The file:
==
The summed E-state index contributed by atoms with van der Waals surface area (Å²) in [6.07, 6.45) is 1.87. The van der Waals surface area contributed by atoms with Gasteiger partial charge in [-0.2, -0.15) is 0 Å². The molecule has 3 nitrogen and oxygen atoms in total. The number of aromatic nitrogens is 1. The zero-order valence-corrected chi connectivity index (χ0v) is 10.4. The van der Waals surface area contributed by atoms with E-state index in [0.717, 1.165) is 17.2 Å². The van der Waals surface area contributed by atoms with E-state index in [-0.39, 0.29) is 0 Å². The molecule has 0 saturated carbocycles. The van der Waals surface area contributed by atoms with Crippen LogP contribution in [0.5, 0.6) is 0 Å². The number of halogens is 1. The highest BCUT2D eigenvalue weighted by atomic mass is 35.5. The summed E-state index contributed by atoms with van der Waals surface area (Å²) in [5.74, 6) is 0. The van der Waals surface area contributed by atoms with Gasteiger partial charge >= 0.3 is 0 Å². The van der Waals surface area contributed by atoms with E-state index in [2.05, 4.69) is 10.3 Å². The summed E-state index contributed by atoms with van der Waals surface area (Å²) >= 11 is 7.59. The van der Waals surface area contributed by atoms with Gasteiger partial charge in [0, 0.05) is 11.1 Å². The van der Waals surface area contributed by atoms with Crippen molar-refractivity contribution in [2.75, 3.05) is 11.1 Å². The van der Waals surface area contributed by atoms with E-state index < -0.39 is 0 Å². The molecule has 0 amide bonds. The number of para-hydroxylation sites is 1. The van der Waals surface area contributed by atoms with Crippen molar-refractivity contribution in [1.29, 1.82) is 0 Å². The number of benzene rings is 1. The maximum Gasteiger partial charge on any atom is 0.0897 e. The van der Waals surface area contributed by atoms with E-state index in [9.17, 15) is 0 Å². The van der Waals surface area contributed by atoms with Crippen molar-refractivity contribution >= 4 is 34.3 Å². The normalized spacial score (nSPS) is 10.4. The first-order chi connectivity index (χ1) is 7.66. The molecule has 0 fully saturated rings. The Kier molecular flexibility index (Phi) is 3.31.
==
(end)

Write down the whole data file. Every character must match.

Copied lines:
The summed E-state index contributed by atoms with van der Waals surface area (Å²) in [6.07, 6.45) is 1.87. The van der Waals surface area contributed by atoms with Gasteiger partial charge in [-0.2, -0.15) is 0 Å². The molecule has 3 nitrogen and oxygen atoms in total. The number of aromatic nitrogens is 1. The zero-order valence-corrected chi connectivity index (χ0v) is 10.4. The van der Waals surface area contributed by atoms with E-state index in [0.717, 1.165) is 17.2 Å². The van der Waals surface area contributed by atoms with E-state index in [-0.39, 0.29) is 0 Å². The molecule has 0 saturated carbocycles. The van der Waals surface area contributed by atoms with Crippen LogP contribution in [0.5, 0.6) is 0 Å². The number of halogens is 1. The highest BCUT2D eigenvalue weighted by atomic mass is 35.5. The summed E-state index contributed by atoms with van der Waals surface area (Å²) in [5.74, 6) is 0. The van der Waals surface area contributed by atoms with Gasteiger partial charge >= 0.3 is 0 Å². The van der Waals surface area contributed by atoms with E-state index in [2.05, 4.69) is 10.3 Å². The summed E-state index contributed by atoms with van der Waals surface area (Å²) >= 11 is 7.59. The van der Waals surface area contributed by atoms with Gasteiger partial charge in [0, 0.05) is 11.1 Å². The van der Waals surface area contributed by atoms with Crippen molar-refractivity contribution in [2.75, 3.05) is 11.1 Å². The van der Waals surface area contributed by atoms with E-state index < -0.39 is 0 Å². The molecule has 0 amide bonds. The number of para-hydroxylation sites is 1. The van der Waals surface area contributed by atoms with Crippen molar-refractivity contribution in [1.29, 1.82) is 0 Å². The number of benzene rings is 1. The maximum Gasteiger partial charge on any atom is 0.0897 e. The van der Waals surface area contributed by atoms with E-state index in [9.17, 15) is 0 Å². The van der Waals surface area contributed by atoms with Crippen molar-refractivity contribution >= 4 is 34.3 Å². The normalized spacial score (nSPS) is 10.4. The first-order chi connectivity index (χ1) is 7.66. The molecule has 0 fully saturated rings. The Kier molecular flexibility index (Phi) is 3.31.